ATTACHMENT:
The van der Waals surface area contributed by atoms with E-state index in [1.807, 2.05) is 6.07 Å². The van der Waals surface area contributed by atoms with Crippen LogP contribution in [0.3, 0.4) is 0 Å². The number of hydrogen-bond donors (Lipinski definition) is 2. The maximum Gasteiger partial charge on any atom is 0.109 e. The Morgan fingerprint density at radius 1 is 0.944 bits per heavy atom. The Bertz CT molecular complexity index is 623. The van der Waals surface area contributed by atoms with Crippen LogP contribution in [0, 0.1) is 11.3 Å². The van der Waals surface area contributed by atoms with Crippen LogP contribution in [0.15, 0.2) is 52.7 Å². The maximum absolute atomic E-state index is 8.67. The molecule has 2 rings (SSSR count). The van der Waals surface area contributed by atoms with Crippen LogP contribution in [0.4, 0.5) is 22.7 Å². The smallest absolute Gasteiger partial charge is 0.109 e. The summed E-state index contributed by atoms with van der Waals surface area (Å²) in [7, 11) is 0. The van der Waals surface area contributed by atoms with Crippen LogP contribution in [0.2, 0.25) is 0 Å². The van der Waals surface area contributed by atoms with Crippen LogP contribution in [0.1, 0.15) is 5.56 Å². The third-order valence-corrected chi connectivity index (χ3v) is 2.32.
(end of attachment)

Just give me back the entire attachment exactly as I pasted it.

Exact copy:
The van der Waals surface area contributed by atoms with E-state index in [1.807, 2.05) is 6.07 Å². The van der Waals surface area contributed by atoms with Crippen LogP contribution in [0.3, 0.4) is 0 Å². The number of hydrogen-bond donors (Lipinski definition) is 2. The maximum Gasteiger partial charge on any atom is 0.109 e. The Morgan fingerprint density at radius 1 is 0.944 bits per heavy atom. The Bertz CT molecular complexity index is 623. The van der Waals surface area contributed by atoms with Crippen LogP contribution in [0, 0.1) is 11.3 Å². The van der Waals surface area contributed by atoms with Crippen LogP contribution in [0.15, 0.2) is 52.7 Å². The maximum absolute atomic E-state index is 8.67. The molecule has 2 rings (SSSR count). The van der Waals surface area contributed by atoms with Crippen LogP contribution in [0.4, 0.5) is 22.7 Å². The smallest absolute Gasteiger partial charge is 0.109 e. The summed E-state index contributed by atoms with van der Waals surface area (Å²) in [7, 11) is 0. The van der Waals surface area contributed by atoms with Crippen LogP contribution in [0.2, 0.25) is 0 Å². The van der Waals surface area contributed by atoms with Crippen LogP contribution in [0.1, 0.15) is 5.56 Å². The third-order valence-corrected chi connectivity index (χ3v) is 2.32.